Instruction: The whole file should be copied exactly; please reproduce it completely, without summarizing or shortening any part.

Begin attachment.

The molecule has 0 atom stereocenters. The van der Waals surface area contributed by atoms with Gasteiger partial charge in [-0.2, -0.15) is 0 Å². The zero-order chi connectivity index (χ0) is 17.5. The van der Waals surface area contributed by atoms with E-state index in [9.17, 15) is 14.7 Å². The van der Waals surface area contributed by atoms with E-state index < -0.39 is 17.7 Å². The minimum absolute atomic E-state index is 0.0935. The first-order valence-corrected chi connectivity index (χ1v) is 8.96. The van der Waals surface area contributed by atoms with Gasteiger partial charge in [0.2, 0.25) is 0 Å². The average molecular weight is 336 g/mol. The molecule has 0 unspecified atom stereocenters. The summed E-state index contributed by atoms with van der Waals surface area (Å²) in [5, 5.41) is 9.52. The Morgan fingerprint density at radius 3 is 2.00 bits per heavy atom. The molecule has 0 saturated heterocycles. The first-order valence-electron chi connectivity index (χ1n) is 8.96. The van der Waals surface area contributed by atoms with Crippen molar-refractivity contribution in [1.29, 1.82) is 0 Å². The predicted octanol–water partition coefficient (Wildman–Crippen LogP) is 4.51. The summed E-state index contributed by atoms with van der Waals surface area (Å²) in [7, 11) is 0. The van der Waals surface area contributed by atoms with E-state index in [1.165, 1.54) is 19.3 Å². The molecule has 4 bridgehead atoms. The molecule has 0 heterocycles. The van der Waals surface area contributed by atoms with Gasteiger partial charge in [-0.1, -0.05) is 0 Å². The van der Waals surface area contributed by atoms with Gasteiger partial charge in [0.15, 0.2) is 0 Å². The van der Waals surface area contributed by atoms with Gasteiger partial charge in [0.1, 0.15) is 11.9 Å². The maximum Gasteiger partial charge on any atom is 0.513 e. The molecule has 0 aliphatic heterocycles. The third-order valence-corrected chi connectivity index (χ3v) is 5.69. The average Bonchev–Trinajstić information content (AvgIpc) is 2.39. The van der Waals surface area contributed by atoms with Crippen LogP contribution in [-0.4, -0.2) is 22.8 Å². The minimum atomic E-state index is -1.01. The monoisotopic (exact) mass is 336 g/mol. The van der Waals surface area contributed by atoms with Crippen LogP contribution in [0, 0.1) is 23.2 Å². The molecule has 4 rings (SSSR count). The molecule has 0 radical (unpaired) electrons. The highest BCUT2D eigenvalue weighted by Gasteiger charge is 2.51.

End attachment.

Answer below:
The molecule has 0 atom stereocenters. The van der Waals surface area contributed by atoms with Gasteiger partial charge in [-0.2, -0.15) is 0 Å². The zero-order chi connectivity index (χ0) is 17.5. The van der Waals surface area contributed by atoms with E-state index in [9.17, 15) is 14.7 Å². The van der Waals surface area contributed by atoms with E-state index < -0.39 is 17.7 Å². The minimum absolute atomic E-state index is 0.0935. The first-order valence-corrected chi connectivity index (χ1v) is 8.96. The van der Waals surface area contributed by atoms with Gasteiger partial charge in [0.2, 0.25) is 0 Å². The average molecular weight is 336 g/mol. The molecule has 0 unspecified atom stereocenters. The summed E-state index contributed by atoms with van der Waals surface area (Å²) in [5, 5.41) is 9.52. The Morgan fingerprint density at radius 3 is 2.00 bits per heavy atom. The molecule has 0 saturated heterocycles. The first-order valence-electron chi connectivity index (χ1n) is 8.96. The van der Waals surface area contributed by atoms with Crippen molar-refractivity contribution in [1.29, 1.82) is 0 Å². The predicted octanol–water partition coefficient (Wildman–Crippen LogP) is 4.51. The summed E-state index contributed by atoms with van der Waals surface area (Å²) in [7, 11) is 0. The van der Waals surface area contributed by atoms with E-state index in [1.165, 1.54) is 19.3 Å². The molecule has 4 bridgehead atoms. The molecule has 0 heterocycles. The van der Waals surface area contributed by atoms with Gasteiger partial charge in [-0.1, -0.05) is 0 Å². The van der Waals surface area contributed by atoms with Gasteiger partial charge in [0.15, 0.2) is 0 Å². The van der Waals surface area contributed by atoms with Gasteiger partial charge in [0.1, 0.15) is 11.9 Å². The maximum Gasteiger partial charge on any atom is 0.513 e. The molecule has 0 aliphatic heterocycles. The third-order valence-corrected chi connectivity index (χ3v) is 5.69. The average Bonchev–Trinajstić information content (AvgIpc) is 2.39. The van der Waals surface area contributed by atoms with Crippen LogP contribution in [-0.4, -0.2) is 22.8 Å². The minimum atomic E-state index is -1.01. The monoisotopic (exact) mass is 336 g/mol. The van der Waals surface area contributed by atoms with Crippen LogP contribution in [0, 0.1) is 23.2 Å². The molecule has 4 rings (SSSR count). The molecule has 0 radical (unpaired) electrons. The highest BCUT2D eigenvalue weighted by Gasteiger charge is 2.51.